LLS is the marriage of surgical technique and technology; hepatobiliary surgeons now possess a significant number of instruments which have allowed for safe implementation of different techniques of hepatic parenchyma transection. Moreover, as also highlighted by the author, the use of intraoperative laparoscopic ultrasound has allowed surgeons for direct and easy-to-repeat vision within the hepatic parenchyma in order to achieve safe and oncologically adequate LLRs. Two more technological innovations, 3-dimentional (3D) laparoscopy and stable carbon dioxide insufflators have received significant focus during the past years and are expected to influence the future of LLS practice (8). In their recently published study, Kawai et al. compared short-term outcomes of patients undergoing anatomic right laparoscopic hepatectomy (RLH) with the use of the conventional 2D vision and insufflation system versus 3D vision and optimized insufflation system and demonstrated that the combination of stable pneumoperitoneum and 3D vision led to reduced duration of right hepatic vessels dissection as well as total operation time during RLH, whilst morbidity and mortality were not different among the 2 compared groups (8).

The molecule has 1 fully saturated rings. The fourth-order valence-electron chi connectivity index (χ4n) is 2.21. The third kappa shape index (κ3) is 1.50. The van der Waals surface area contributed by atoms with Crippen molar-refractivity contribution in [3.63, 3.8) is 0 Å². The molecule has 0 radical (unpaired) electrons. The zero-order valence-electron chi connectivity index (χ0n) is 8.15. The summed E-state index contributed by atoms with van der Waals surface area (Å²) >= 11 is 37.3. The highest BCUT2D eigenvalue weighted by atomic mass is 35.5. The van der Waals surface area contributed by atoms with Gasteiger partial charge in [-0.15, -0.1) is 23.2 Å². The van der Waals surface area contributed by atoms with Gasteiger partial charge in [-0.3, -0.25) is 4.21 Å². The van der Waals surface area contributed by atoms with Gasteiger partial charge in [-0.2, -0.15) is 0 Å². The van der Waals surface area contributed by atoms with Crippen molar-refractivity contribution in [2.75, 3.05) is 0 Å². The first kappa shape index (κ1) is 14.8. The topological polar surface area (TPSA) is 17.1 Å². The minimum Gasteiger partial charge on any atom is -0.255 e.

One additional critical issue addressed by the author, which will undoubtedly influence future practice, is the need for establishment of formal training LLS programs for younger hepatobiliary surgeons. Unfortunately, there is currently no international consensus on how to structure a formal LLS education system whereas further research is needed on this field and there are limited reports from highly specialized HPB centers with early experience in starting specialized laparoscopic HPB fellowships. Of interest, a recently published multicenter study aimed to evaluate if younger surgeons working under guidance had different learning curves for safe and efficient LLS compared to the learning curves of pioneer, self-taught surgeons (9). The study showed that under guided and well-structured training programs, younger surgeons learn faster and perform both minor and major LLS equally safe and efficiently with senior experienced surgeons who had to gain experience in LLS with no former guidance (9). More specifically it was shown that when younger trained surgeons had completed 46 LLR under the guidance of their proctors, they achieved comparable short- and medium-term outcomes with those of the pioneer surgeons who at the time had already performed 150 LLR.